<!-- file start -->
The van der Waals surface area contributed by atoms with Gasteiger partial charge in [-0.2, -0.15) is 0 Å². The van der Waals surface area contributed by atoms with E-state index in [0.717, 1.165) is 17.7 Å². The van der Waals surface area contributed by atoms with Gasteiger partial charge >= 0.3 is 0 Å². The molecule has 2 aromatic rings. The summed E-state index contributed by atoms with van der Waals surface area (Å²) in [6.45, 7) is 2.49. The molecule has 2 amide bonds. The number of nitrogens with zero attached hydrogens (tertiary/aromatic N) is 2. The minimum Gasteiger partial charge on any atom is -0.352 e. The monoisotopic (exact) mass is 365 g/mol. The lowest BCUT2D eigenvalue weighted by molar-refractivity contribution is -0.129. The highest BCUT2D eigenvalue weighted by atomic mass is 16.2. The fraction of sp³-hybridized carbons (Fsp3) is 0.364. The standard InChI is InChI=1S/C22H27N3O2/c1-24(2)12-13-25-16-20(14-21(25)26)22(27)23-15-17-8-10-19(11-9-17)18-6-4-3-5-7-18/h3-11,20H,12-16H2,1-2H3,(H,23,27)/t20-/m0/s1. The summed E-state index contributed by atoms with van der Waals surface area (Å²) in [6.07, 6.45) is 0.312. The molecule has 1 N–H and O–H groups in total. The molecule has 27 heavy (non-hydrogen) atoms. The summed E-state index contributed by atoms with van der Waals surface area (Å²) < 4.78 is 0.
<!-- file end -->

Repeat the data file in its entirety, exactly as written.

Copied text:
The van der Waals surface area contributed by atoms with Gasteiger partial charge in [-0.2, -0.15) is 0 Å². The van der Waals surface area contributed by atoms with E-state index in [0.717, 1.165) is 17.7 Å². The van der Waals surface area contributed by atoms with Gasteiger partial charge >= 0.3 is 0 Å². The molecule has 2 aromatic rings. The summed E-state index contributed by atoms with van der Waals surface area (Å²) in [6.45, 7) is 2.49. The molecule has 2 amide bonds. The number of nitrogens with zero attached hydrogens (tertiary/aromatic N) is 2. The minimum Gasteiger partial charge on any atom is -0.352 e. The monoisotopic (exact) mass is 365 g/mol. The lowest BCUT2D eigenvalue weighted by molar-refractivity contribution is -0.129. The highest BCUT2D eigenvalue weighted by atomic mass is 16.2. The fraction of sp³-hybridized carbons (Fsp3) is 0.364. The standard InChI is InChI=1S/C22H27N3O2/c1-24(2)12-13-25-16-20(14-21(25)26)22(27)23-15-17-8-10-19(11-9-17)18-6-4-3-5-7-18/h3-11,20H,12-16H2,1-2H3,(H,23,27)/t20-/m0/s1. The summed E-state index contributed by atoms with van der Waals surface area (Å²) in [6.07, 6.45) is 0.312. The molecule has 1 N–H and O–H groups in total. The molecule has 27 heavy (non-hydrogen) atoms. The summed E-state index contributed by atoms with van der Waals surface area (Å²) < 4.78 is 0.